Equine Angels
Rescue Foals from the Premarin Industry
by Susan Williams
in co-creation
with Anna Twinney
hen you align yourself with people who share your passion magic happens. such is the case when two equine advocates susan Williams and Anna twinney met. susan, an equine intuitive artist, photographer and conscious creator at windhorseone studios, and Anna, an international equine specialist, natural Horsemanship Clinician, Animal Communicator, energy Healer, and founder of reach out to Horses, had much in common. their combined love of the equine spirit along with a shared passion to educate, inspire, and teach people about the welfare of all equines cemented their friendship. they decided to join forces to make the world a better place for horses.
one of their collaborations was inspired by a visit to ray of Light, a rescue farm in Connecticut where equine Angels rescue sanctuary brings their rescued foals from Canadian feedlots where they faced probable slaughter. Annually these foals were cast off, disposable by-product of the Premarin industry.
Premarin is a hormone replacement drug for women made by the pharmaceutical industry. Millions of women take Premarin or Prempro to alleviate the symptoms of menopause. What most women and their health-care providers don’t know is that Premarin is made from the urine of pregnant mares; PMU or Pregnant Mare Urine. this lack of awareness contributes unknowingly to the inhumane treatment and suffering the mares and their foals endure for this highly profitable industry.
the unfortunate Premarin mares are kept pregnant until they can no longer produce foals. While they are pregnant they are confined to stalls too narrow to turn around or lie down. the reason for this inhumane confinement is because there is a rubber collecting cup strapped to them to collect their urine. Horses can doze standing up, but they cannot sleep deeply. in addition, they need natural movement for essential physical and mental health.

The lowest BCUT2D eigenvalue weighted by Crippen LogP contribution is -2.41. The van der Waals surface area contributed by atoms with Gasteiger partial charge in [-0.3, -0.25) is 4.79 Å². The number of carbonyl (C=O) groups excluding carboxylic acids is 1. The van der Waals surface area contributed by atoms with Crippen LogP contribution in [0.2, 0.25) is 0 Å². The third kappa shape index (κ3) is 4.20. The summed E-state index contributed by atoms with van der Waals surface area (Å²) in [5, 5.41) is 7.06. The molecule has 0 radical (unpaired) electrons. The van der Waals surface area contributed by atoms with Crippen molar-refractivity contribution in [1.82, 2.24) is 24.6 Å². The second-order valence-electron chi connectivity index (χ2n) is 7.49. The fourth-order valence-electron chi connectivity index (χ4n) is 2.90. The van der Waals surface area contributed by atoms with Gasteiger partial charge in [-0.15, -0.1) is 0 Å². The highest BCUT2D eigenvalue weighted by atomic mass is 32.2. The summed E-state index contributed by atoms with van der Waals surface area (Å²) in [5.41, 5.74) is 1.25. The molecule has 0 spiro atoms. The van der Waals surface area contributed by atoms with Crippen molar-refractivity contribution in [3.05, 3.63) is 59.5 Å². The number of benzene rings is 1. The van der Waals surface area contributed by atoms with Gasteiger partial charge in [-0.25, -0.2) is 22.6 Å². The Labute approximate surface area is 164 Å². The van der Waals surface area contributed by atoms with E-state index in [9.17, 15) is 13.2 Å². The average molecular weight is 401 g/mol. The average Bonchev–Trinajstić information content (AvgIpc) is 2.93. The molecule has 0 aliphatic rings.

once the foals are born and considered old enough, they are removed abruptly from their mothers who are immediately bred again. so the cycle of misery is endless. often the foals are not old enough to be weaned, causing potential lifelong physical and psychological effects of malnutrition.
one case in point is Petie, a beautiful pinto draft cross and one of five foals rescued by equine Angels rescue sanctuary. Petie was diagnosed as a special needs foal after he arrived at ray of Light farm. it is likely that he was weaned too early and he could not eat solid foods so they had to make a slurry with his food to teach him how to eat. He also developed joint problems and is partially deaf. Petie is doing well now thanks to the dedication and generosity of people who support ray of Light and equine Angels rescue sanctuary.
Kind-hearted ranchers and rescue organizations try their best to place the foals born out of this production process. However the current economy and surplus of horses has created a system where the foals and Subscribe to
Horses In Art magazine
non-producing mares end up in feedlots and often suffer the horrific fate These foals pictured were rescued from slaughter after being
today to read the rest of this
of the slaughterhouse where they will end up as a gourmet meal on dinner prematurely taken from their mothers. Winged imagery by
great article!
photographer Susan Williams.
often the mares and foals are difficult to place in new homes due
to their lack of loving care and knowledgeable handling. the feral foals



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